Basics of car buying
How the car buying process works
Buying a car is one of the biggest and most important financial investments a person will make. Whether you're going to spend $10,000 or $30,000, it is important to ensure that the car you buy is the best fit for your pocketbook and your lifestyle.
Step 1 – Determine why you need a car
Asking yourself questions about why you need a car will help determine the kind of car you buy. Will the car be used for short commutes and in-town driving? A smaller car might be the best bet. Do you have a family you will need to transport? A minivan or other SUV is probably in order. Take an inventory of how your new car will be used so you will have a better idea of the type of car you will need.
Step 2 – Set a budget
Determine how much money you can afford to spend on a monthly payment before even thinking about shopping for a new car. There are a number of web sites available – www.eloan.com, www.automart.com, www.cars.com – that will assist you in determining how much you can expect to pay per month on a specific amount of money borrowed.
Step 3 – Do your research
Once you determine which car you are interested in, do your research on the car to see how professionals and consumers rate it. There are many websites that cater to this. Once you have researched your desired car, search dealers in your area to determine who is offering the best deals. The price of a car isn’t the only thing to consider. Dealer incentives like rebates and extended warranties are also keys in getting the best deal.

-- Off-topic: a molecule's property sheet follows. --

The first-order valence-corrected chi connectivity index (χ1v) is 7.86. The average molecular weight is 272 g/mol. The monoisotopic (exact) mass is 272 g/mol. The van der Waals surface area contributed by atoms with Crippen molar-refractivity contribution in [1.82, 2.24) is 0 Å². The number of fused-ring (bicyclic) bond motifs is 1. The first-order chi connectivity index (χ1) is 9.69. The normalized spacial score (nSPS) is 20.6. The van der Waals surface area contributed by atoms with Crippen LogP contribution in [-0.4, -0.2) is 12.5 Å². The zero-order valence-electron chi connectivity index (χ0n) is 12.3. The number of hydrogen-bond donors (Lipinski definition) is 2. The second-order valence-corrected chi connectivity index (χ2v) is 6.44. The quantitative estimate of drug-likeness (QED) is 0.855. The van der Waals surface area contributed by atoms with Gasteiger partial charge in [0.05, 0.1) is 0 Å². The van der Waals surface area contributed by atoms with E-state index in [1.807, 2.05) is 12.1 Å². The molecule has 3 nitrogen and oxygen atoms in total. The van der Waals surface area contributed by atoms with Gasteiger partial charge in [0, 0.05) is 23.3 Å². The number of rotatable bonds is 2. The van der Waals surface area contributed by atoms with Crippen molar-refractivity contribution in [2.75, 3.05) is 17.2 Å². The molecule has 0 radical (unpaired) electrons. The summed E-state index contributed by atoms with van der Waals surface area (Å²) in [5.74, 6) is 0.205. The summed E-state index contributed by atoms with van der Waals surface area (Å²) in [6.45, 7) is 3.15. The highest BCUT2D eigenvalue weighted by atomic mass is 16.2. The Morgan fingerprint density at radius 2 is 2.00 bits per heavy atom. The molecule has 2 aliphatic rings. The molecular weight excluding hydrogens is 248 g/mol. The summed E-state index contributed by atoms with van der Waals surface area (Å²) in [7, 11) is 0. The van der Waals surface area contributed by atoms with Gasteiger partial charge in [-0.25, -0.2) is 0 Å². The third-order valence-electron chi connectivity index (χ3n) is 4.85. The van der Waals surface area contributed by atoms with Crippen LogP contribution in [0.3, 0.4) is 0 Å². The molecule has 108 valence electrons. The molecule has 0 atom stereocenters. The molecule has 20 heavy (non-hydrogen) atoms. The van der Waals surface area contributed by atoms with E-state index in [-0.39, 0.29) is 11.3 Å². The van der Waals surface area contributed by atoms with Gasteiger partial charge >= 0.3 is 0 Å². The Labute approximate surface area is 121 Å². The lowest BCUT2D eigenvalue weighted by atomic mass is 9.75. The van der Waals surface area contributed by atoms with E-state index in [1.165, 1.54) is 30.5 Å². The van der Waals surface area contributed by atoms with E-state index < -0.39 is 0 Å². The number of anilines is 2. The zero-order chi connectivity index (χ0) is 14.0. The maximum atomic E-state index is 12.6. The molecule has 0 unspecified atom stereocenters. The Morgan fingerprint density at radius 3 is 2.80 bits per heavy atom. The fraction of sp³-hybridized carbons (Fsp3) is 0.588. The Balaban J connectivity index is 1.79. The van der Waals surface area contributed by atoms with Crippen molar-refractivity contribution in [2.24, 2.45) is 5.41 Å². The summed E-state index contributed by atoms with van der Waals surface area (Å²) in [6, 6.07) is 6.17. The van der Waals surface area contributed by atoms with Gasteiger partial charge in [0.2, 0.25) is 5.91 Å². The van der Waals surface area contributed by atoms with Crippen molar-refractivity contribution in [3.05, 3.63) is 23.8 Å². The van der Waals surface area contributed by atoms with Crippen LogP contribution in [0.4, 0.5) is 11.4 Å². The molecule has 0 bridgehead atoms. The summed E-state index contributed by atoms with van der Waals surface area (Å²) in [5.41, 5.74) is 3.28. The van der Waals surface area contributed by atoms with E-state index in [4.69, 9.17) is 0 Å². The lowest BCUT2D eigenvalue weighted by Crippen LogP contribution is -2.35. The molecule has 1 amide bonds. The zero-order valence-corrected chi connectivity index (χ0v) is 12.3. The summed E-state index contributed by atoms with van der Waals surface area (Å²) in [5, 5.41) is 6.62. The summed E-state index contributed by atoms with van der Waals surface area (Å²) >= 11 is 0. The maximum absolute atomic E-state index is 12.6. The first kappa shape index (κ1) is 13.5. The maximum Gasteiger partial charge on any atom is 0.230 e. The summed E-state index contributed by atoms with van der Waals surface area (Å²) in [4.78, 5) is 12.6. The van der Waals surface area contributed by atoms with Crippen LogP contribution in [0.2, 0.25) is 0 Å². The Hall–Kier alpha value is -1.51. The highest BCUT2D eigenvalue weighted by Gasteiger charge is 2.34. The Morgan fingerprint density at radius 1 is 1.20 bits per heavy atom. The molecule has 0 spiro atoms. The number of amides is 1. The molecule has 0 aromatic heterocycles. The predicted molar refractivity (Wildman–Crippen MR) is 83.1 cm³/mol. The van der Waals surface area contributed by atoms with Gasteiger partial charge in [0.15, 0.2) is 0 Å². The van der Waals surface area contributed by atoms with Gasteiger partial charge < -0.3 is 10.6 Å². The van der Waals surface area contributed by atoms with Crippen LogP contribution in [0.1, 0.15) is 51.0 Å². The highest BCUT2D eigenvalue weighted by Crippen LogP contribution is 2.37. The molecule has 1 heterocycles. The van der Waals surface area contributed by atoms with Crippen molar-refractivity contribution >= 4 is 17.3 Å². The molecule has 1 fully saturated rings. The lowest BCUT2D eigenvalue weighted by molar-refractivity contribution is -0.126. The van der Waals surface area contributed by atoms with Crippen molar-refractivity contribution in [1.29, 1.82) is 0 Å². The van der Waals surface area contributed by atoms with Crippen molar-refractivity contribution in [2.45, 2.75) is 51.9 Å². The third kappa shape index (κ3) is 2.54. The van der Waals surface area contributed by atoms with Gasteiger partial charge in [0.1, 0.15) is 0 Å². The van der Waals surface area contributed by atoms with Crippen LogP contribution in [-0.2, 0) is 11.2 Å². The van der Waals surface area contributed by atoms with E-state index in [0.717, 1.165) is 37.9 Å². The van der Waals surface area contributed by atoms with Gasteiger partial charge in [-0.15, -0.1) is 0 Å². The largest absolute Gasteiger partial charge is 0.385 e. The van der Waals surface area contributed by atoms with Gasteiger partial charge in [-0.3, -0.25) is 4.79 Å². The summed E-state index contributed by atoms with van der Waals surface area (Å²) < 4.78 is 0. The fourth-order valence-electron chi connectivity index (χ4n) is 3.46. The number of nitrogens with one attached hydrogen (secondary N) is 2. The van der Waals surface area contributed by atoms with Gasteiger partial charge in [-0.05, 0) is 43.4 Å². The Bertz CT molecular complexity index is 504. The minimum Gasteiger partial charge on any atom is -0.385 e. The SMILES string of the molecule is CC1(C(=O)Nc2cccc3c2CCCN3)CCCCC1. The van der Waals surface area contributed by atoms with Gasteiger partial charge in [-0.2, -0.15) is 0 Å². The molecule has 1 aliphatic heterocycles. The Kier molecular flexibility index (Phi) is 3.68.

Step 4 – Test it out and make some calls
Visit a dealer and take the car for a test drive. Driving a car can give you better insight on things that you will encounter with it every day. After you drive the car and get the dealer’s best price, make sure you shop around.
Call other dealers within a 60-mile radius, tell them you are interested in a particular car, and want to know if they can beat the price you were quoted. You will probably find a dealer who will quote you a lower price. That doesn’t mean you have to buy your car from them; you can then contact the original dealer you visited and tell them that someone else beat their price. You’re more than likely to get a lower quote.